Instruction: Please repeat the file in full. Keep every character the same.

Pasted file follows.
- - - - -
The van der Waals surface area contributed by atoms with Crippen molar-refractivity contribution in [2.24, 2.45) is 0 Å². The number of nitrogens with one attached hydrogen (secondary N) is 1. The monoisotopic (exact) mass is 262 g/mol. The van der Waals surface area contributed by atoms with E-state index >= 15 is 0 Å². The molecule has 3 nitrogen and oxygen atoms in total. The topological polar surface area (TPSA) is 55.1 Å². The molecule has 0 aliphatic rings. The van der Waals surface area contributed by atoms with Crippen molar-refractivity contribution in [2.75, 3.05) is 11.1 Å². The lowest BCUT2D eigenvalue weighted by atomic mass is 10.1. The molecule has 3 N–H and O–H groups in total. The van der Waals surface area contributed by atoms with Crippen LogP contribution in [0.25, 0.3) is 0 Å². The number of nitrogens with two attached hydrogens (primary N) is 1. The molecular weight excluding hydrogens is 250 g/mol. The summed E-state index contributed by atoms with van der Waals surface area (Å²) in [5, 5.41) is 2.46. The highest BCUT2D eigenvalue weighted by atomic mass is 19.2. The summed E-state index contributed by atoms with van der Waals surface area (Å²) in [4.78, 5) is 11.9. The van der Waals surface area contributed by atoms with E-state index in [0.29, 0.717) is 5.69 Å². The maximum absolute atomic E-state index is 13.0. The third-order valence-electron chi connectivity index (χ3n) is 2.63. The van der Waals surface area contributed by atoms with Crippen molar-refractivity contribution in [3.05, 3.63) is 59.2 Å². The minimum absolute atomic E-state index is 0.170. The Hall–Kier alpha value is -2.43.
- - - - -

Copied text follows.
The van der Waals surface area contributed by atoms with Crippen molar-refractivity contribution in [2.24, 2.45) is 0 Å². The number of nitrogens with one attached hydrogen (secondary N) is 1. The monoisotopic (exact) mass is 262 g/mol. The van der Waals surface area contributed by atoms with E-state index >= 15 is 0 Å². The molecule has 3 nitrogen and oxygen atoms in total. The topological polar surface area (TPSA) is 55.1 Å². The molecule has 0 aliphatic rings. The van der Waals surface area contributed by atoms with Crippen molar-refractivity contribution in [2.75, 3.05) is 11.1 Å². The lowest BCUT2D eigenvalue weighted by atomic mass is 10.1. The molecule has 3 N–H and O–H groups in total. The van der Waals surface area contributed by atoms with Crippen LogP contribution in [0.25, 0.3) is 0 Å². The number of nitrogens with two attached hydrogens (primary N) is 1. The molecular weight excluding hydrogens is 250 g/mol. The summed E-state index contributed by atoms with van der Waals surface area (Å²) in [5, 5.41) is 2.46. The highest BCUT2D eigenvalue weighted by atomic mass is 19.2. The summed E-state index contributed by atoms with van der Waals surface area (Å²) in [4.78, 5) is 11.9. The van der Waals surface area contributed by atoms with E-state index in [0.29, 0.717) is 5.69 Å². The maximum absolute atomic E-state index is 13.0. The third-order valence-electron chi connectivity index (χ3n) is 2.63. The van der Waals surface area contributed by atoms with Crippen molar-refractivity contribution in [3.05, 3.63) is 59.2 Å². The minimum absolute atomic E-state index is 0.170. The Hall–Kier alpha value is -2.43.